Respect those who lost a hero in Kurt Cobain: Dead singer spoke to disenfranchised


Kurt Cobain of Nirvana during the taping of MTV Unplugged at Sony Studios in New York City, 11/18/93. Photo by Frank Micelotta.

By Mike Reed // Staff Writer | Photo courtesy of MTV

Saturday night I was trapped between worlds. I had crashed the cast party for “THe Shadow Box.” MTSU theatre parties are, by tradition, diverse, so no one really minds crashers.

Theatre parties get a little wild, and the majors share a common bond that many departments don’t. They work closely together on countless projects and bond with each other more strongly than most students.

On this particular occasion, some of the people wanted to reward themselves for the hard work they put into the show and blow off a little steam now that it was over. On the other hand, some of the party attenders wanted to sit around and mourn Kurt Cobain.

Now, picture this. In one room, we have revelers who want to drink themselves silly and sleep it off tomorrow. Outside (in the smoking section), we have people who want to sip their beer in silence out of respect for their hero.

Suicide jokes were rampant. Gallows humor is a fine tradition, and no one enjoys it more than a drunken MTSU student. Some merely complained at the stupidity of making a hero out of someone who is stupid enough to take his own life (especially if he’s a rich rock star).

I’m not a Cobain fan. I’ve heard Nirvana and liked what I heard, but I don’t own an album and can’t tell you the names of any of their songs (O.K. there’s one called “Smells Like Teen Spirit” but I can’t figure out any of the words). My prejudices aside, I respect others’ feelings for the fallen rock star.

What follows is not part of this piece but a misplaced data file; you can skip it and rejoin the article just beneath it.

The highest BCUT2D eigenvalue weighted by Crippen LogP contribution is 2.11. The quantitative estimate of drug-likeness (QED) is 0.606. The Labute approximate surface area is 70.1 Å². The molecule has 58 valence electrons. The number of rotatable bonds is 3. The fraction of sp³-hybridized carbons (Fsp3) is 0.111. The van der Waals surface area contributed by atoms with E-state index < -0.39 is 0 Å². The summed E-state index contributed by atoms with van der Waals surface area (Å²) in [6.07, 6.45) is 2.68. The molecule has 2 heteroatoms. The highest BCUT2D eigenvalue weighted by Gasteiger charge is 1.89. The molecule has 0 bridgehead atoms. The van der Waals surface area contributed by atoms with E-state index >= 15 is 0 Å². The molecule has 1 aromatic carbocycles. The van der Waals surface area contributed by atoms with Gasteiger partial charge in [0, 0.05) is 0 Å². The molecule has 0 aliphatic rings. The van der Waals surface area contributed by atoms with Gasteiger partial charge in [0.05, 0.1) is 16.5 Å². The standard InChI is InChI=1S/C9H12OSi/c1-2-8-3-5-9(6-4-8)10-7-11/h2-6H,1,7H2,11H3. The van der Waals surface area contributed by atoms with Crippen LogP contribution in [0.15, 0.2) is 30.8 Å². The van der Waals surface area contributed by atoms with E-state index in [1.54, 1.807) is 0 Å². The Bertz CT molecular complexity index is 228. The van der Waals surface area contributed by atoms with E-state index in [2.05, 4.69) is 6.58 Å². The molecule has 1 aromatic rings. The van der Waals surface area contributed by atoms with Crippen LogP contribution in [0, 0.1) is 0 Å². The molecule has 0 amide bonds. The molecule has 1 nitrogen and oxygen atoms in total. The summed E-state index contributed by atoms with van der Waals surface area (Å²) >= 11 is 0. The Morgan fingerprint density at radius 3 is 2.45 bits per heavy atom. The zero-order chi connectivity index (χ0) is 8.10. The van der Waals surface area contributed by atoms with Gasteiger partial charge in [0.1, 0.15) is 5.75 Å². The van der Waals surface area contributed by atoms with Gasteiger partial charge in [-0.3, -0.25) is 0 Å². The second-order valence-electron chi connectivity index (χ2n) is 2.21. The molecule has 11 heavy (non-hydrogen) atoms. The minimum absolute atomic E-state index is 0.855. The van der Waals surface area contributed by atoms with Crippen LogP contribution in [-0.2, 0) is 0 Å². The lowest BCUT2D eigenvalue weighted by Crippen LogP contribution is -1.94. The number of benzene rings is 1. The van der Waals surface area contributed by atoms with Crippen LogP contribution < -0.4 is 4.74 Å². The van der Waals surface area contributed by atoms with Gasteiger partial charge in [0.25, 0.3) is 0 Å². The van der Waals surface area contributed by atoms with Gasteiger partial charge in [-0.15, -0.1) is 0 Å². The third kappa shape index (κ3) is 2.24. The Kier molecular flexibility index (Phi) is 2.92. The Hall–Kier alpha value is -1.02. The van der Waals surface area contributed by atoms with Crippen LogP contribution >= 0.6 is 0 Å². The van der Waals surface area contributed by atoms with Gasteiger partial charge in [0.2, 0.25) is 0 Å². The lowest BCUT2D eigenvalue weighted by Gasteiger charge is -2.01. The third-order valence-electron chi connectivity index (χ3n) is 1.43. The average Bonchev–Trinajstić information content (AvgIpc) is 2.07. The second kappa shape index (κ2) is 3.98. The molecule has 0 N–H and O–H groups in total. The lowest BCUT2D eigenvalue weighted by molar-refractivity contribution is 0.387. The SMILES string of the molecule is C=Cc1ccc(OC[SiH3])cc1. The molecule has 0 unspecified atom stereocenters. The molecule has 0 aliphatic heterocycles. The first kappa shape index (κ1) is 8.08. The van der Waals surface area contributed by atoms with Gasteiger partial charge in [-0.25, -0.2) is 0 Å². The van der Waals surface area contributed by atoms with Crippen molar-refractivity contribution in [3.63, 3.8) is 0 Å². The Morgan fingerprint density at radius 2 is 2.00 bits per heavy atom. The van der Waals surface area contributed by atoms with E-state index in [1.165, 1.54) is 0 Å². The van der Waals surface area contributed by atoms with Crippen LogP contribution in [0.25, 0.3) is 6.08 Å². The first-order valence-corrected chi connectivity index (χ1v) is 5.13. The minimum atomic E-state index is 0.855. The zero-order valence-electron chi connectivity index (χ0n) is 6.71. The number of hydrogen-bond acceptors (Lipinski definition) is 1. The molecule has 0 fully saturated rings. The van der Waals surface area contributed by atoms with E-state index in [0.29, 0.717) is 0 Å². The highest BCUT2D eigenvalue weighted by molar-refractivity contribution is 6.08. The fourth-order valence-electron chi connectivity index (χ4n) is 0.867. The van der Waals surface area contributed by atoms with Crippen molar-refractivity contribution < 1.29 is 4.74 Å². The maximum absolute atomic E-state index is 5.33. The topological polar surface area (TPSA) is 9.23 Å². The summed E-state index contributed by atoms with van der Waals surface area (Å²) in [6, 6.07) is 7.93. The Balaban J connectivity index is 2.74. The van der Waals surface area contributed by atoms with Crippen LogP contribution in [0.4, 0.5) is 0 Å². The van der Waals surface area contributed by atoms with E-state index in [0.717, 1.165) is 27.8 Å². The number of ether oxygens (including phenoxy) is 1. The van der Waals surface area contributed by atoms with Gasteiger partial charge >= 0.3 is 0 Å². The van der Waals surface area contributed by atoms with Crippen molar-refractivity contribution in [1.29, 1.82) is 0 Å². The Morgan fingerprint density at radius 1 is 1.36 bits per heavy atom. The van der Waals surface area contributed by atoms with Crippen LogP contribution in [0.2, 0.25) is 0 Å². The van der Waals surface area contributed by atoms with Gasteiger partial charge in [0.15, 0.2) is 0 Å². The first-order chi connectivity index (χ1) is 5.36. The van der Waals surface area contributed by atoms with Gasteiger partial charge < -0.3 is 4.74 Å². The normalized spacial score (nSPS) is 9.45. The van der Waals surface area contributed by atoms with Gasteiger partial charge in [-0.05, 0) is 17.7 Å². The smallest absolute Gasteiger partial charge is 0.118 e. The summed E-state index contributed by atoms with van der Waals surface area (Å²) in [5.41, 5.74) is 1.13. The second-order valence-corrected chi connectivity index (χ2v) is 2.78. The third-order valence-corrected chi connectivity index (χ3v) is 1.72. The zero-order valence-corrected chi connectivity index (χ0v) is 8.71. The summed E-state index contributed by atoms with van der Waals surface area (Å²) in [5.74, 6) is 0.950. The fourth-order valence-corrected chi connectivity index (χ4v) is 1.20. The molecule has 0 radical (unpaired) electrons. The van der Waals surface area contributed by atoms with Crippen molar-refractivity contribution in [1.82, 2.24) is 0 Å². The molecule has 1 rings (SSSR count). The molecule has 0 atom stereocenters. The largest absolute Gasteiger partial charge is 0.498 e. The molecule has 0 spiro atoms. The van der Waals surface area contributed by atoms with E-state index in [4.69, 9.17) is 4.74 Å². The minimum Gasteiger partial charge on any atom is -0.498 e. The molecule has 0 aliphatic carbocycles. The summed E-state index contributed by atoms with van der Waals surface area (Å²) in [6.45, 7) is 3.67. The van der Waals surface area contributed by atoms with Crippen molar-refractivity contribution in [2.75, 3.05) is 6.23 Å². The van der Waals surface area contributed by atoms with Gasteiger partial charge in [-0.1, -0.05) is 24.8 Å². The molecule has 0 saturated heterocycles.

Cobain meant a lot to some people. Evidently, he meant more to his fans than he meant to himself.

Suicide is a tragedy on many levels. When a young man takes his own life, there are too many questions left unanswered. There are always people who are left behind to go through life with one less hero to make existence bearable.

MTV had a live newscast/vigil for Cobain that went on to ridiculous lengths. Some might say that’s MTV’s true purpose in life. Kurt Loder sat at the anchor desk, filling time and telling a generation about a 27-year-old man with money and a career and thousands of adoring fans who shot himself in the head. It’s tragic.

So for those of you out there who don’t like the “music of today’s youth” (or whatever trendy media phrase you can think up to describe Nirvana), that’s your right. This is America, after all.

You should be aware, however, that there are some people out there who felt Cobain’s music deep in their souls. He was hailed as a spokesman for today’s disenfranchised youth. Nirvana was a garage band that lived a ’90s version of the American Dream and, like all really good stories, the hero was a man of depth and mystery.

Kurt Cobain is dead. Nirvana is no more. I’d tell you to get over it, but I know that won’t happen and it isn’t fair to you. Mourn your loss.

If you don’t feel a bond with Cobain or his fans, then try to at least respect their feelings. Those of us still alive will have lots of time to relate suicide jokes about Cobain later.

These few days are for the fans.

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